User Privacy Considerations

Privacy is an important concern in our day and age.

Some jurisdictions mandate certain privacy requirements (such as the EU’s GDPR). Even in those that don’t, privacy of user data is still important.

To that end, AuthRocket has a number of features designed to assist you in maintaining the privacy of your users’ data.

User expectations

Transparency

Users expect transparency with regards to personal data collection. The data AuthRocket collects from users is primarily names, emails, passwords (which are always one-way hashed, and never stored as-is), and IPs and other browser data. (Full details are in our own Privacy Policy, which is part of our Terms.)

AuthRocket does not perform marketing-type tracking as part of LoginRocket (hosted logins). However, it is possible for you to add it via custom page headers and footers. If you do this, you may need to disclose it.

Data retention

AuthRocket stores event log history related to user activity. How long this data is kept varies according to your service plan with us. For plans with short event histories, portions of this data may be preserved longer as part of our abuse prevention.

AuthRocket also keeps logs, database backups, and other similar things typical of any responsible technology company. As would be expected, any user data captured in those sources will persist for a time even after data is deleted.

Access to personal data

Nearly all data stored within AuthRocket is accessible via the API. If you need to provide a user with a copy of the data you have from them, it’s quick and easy for you to retrieve their data as well as any related event logs (subject to the retention period, of course).

If the API is overkill for your situation, you should be able to see and retrieve the data via our management portal as well.

If you ever have queries about data that cannot be retrieved via the API, let us know and we’ll be happy to help you sort it all out.

Portability of personal data

Because AuthRocket is an API-powered service, this is not any different than accessing a user’s personal data. If the data needs to be provided to the user in a programmatic format (say a specific set of JSON keys), simply transform the data accordingly.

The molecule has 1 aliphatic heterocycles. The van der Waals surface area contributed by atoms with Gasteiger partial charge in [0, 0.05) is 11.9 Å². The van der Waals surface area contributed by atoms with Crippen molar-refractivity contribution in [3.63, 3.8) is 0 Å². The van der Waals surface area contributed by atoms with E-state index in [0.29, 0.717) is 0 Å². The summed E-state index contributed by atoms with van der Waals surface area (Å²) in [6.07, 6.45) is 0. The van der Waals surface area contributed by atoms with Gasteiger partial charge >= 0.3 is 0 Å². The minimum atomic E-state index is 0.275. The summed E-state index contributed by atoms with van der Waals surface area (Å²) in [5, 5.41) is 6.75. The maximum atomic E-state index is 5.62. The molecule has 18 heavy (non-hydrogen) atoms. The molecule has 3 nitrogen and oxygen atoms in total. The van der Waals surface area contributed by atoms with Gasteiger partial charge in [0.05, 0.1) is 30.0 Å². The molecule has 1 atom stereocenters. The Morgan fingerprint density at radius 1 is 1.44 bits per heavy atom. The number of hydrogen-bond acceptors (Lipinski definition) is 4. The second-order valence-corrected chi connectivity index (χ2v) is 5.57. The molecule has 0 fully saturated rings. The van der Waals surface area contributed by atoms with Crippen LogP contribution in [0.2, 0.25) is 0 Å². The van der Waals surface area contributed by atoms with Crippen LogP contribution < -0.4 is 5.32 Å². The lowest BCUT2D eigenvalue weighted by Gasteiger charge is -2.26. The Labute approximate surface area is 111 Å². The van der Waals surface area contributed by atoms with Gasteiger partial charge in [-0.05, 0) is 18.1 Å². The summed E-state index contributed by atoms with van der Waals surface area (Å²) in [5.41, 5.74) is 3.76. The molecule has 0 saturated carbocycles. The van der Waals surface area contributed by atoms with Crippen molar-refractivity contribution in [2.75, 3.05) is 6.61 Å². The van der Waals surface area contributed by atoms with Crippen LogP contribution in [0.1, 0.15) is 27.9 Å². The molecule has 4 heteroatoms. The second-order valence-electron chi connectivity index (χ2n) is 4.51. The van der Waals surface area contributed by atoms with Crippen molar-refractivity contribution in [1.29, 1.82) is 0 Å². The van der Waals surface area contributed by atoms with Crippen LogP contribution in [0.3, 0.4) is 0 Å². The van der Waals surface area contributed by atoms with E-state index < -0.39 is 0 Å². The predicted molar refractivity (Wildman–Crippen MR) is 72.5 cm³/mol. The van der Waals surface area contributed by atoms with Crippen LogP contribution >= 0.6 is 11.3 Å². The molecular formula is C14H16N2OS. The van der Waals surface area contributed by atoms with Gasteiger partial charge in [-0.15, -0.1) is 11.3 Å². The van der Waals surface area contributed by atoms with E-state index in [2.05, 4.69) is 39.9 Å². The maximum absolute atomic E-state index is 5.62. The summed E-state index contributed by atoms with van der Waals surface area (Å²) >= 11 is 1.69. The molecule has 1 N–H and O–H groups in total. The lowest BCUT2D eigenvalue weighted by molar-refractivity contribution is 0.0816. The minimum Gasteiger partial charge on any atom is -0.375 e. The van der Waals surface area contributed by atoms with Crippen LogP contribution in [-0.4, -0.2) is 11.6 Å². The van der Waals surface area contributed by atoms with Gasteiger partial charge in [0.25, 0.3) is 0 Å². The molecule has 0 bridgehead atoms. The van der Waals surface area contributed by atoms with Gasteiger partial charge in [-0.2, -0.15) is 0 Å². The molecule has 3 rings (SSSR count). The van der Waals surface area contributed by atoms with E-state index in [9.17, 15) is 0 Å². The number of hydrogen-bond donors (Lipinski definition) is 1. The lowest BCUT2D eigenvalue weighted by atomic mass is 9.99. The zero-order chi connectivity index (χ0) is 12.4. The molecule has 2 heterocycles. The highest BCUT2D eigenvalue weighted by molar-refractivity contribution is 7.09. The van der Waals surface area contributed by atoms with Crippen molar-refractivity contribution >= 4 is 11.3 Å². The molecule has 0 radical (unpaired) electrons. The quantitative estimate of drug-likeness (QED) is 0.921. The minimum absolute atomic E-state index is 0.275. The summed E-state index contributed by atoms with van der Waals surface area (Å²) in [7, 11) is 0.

Correcting personal data

User data provided as part of the login process (for both direct and social logins) is fully editable via the API and the management portal–likewise for any custom attributes you’ve added. You’ll find it very easy to assist your users in correcting their data, and/or providing them a self-serve way to correct it.

In practice, correcting data should be a rare issue since the data is all directly (or indirectly, in the case of a social login) provided by users themselves anyway.

Event logs and the like cannot be modified, but we can’t imagine much of a need to. However, if you or your user come up with a compelling reason to do so, let us know.

Objecting to data processing

Objection to processing logins is unlikely. That said, you always have the ability to correct (above) or delete (below) any problematic data, including custom attributes.

Being forgotten

Deleting (or erasing) user data is also fully supported by the API and management portal.

Event logs are retained by default, which is usually helpful as they will confirm deletion via presence of a ‘user.deleted’ event. If for some reason all historical events related to a user need to be deleted, please contact us with this original user ID (starting with “usr_”) and we’ll take care of it.

Restricting processing

AuthRocket supports a “state” flag on Users. When a user’s state is marked as inactive, they will no longer be able to login, reset their password, or any other common user activity.

This does not prevent changes or deletion of the record via the API or management portal. If such is necessary, you’ll need to check the state yourself.

It’s probably a given, but terminating your service with AuthRocket will also trigger deletion of all data.

Automated decision making

AuthRocket itself isn’t involved in the kind of automated decision making that’s likely to trigger user concerns (such as credit scoring, etc).

AuthRocket does perform automated fraud and abuse handling. The most likely impact of this is the user is prevented from logging in (the user’s acocunt is locked) due to rate-limiting. User accounts locked this way are automatically unlocked after a period of time. The management portal also allows a user’s account to be unlocked immediately if necessary.

Basis for data collection

In some jurisdictions, the question of lawful basis for data collection comes up. We believe that the act of signing up for and logging into a service is a core function, not auxillary, and thus can be classified as a legitimate interest.

A username/email and password is essential to basic logins, and expected as normal by any user. Providing a name is also expected, although AuthRocket still makes this optional for direct logins.

Social logins always provide an email, and nearly always a first and last name. These are always saved by AuthRocket when available. Demographic data, such as gender, birthdate, and so on, is not saved even if received.

IP and User Agent data is collected by AuthRocket most of the time. Since this is used in part for fraud and abuse prevention, this too can be classified as legitimate interest.

AuthRocket does allow for storing arbitrary data via custom attributes. The basis for collecting and storing this data will vary and must be determined by you.

Tagged with: privacy

Questions? Find a Typo? Get in touch.